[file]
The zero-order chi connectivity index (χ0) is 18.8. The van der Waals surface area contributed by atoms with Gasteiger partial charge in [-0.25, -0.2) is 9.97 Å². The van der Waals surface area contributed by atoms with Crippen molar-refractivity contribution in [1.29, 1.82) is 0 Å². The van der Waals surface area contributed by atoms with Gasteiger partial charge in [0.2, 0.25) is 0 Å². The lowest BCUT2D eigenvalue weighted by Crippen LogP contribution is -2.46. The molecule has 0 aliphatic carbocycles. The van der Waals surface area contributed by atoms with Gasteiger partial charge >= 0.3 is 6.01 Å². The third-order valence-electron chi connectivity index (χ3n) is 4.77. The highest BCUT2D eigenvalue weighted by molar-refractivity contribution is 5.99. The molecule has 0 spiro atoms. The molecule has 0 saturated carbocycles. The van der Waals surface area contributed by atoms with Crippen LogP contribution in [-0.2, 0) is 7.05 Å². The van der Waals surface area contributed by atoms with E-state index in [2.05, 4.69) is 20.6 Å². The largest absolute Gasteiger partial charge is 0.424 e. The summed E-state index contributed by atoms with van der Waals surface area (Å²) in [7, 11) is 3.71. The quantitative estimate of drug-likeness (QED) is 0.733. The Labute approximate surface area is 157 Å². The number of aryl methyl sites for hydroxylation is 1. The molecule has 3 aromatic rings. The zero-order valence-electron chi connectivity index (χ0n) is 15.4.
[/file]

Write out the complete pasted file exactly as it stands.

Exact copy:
The zero-order chi connectivity index (χ0) is 18.8. The van der Waals surface area contributed by atoms with Gasteiger partial charge in [-0.25, -0.2) is 9.97 Å². The van der Waals surface area contributed by atoms with Crippen molar-refractivity contribution in [1.29, 1.82) is 0 Å². The van der Waals surface area contributed by atoms with Gasteiger partial charge in [0.2, 0.25) is 0 Å². The lowest BCUT2D eigenvalue weighted by Crippen LogP contribution is -2.46. The molecule has 0 aliphatic carbocycles. The van der Waals surface area contributed by atoms with Gasteiger partial charge >= 0.3 is 6.01 Å². The third-order valence-electron chi connectivity index (χ3n) is 4.77. The highest BCUT2D eigenvalue weighted by molar-refractivity contribution is 5.99. The molecule has 0 spiro atoms. The molecule has 0 saturated carbocycles. The van der Waals surface area contributed by atoms with Crippen LogP contribution in [-0.2, 0) is 7.05 Å². The van der Waals surface area contributed by atoms with E-state index in [2.05, 4.69) is 20.6 Å². The largest absolute Gasteiger partial charge is 0.424 e. The summed E-state index contributed by atoms with van der Waals surface area (Å²) in [7, 11) is 3.71. The quantitative estimate of drug-likeness (QED) is 0.733. The Labute approximate surface area is 157 Å². The number of aryl methyl sites for hydroxylation is 1. The molecule has 3 aromatic rings. The zero-order valence-electron chi connectivity index (χ0n) is 15.4.